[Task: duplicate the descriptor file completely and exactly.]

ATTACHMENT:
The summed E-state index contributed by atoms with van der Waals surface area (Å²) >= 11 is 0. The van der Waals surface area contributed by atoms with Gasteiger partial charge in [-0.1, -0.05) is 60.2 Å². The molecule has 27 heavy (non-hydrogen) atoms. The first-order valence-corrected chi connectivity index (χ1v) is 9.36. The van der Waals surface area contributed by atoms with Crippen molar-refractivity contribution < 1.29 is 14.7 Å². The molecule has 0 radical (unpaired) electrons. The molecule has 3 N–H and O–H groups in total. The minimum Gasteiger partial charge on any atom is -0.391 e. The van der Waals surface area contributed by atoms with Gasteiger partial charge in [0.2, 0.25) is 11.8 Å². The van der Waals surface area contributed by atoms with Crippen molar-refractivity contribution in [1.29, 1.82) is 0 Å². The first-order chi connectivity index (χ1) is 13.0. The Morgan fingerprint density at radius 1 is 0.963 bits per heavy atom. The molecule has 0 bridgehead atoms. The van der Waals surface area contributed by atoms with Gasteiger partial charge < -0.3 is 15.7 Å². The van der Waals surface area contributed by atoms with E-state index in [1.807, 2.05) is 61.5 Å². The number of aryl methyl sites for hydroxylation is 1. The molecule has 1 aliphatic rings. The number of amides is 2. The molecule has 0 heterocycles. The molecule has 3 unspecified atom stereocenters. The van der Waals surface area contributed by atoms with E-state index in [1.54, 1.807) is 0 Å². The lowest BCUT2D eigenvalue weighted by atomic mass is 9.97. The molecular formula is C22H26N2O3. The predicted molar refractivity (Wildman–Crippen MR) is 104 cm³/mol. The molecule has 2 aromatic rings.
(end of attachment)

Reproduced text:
The summed E-state index contributed by atoms with van der Waals surface area (Å²) >= 11 is 0. The van der Waals surface area contributed by atoms with Gasteiger partial charge in [-0.1, -0.05) is 60.2 Å². The molecule has 27 heavy (non-hydrogen) atoms. The first-order valence-corrected chi connectivity index (χ1v) is 9.36. The van der Waals surface area contributed by atoms with Crippen molar-refractivity contribution < 1.29 is 14.7 Å². The molecule has 0 radical (unpaired) electrons. The molecule has 3 N–H and O–H groups in total. The minimum Gasteiger partial charge on any atom is -0.391 e. The van der Waals surface area contributed by atoms with Gasteiger partial charge in [0.2, 0.25) is 11.8 Å². The van der Waals surface area contributed by atoms with Crippen molar-refractivity contribution in [1.29, 1.82) is 0 Å². The first-order chi connectivity index (χ1) is 13.0. The Morgan fingerprint density at radius 1 is 0.963 bits per heavy atom. The molecule has 0 bridgehead atoms. The van der Waals surface area contributed by atoms with Gasteiger partial charge < -0.3 is 15.7 Å². The van der Waals surface area contributed by atoms with E-state index in [1.807, 2.05) is 61.5 Å². The number of aryl methyl sites for hydroxylation is 1. The molecule has 1 aliphatic rings. The number of amides is 2. The molecule has 0 heterocycles. The molecule has 3 unspecified atom stereocenters. The van der Waals surface area contributed by atoms with E-state index in [1.54, 1.807) is 0 Å². The lowest BCUT2D eigenvalue weighted by atomic mass is 9.97. The molecular formula is C22H26N2O3. The predicted molar refractivity (Wildman–Crippen MR) is 104 cm³/mol. The molecule has 2 aromatic rings.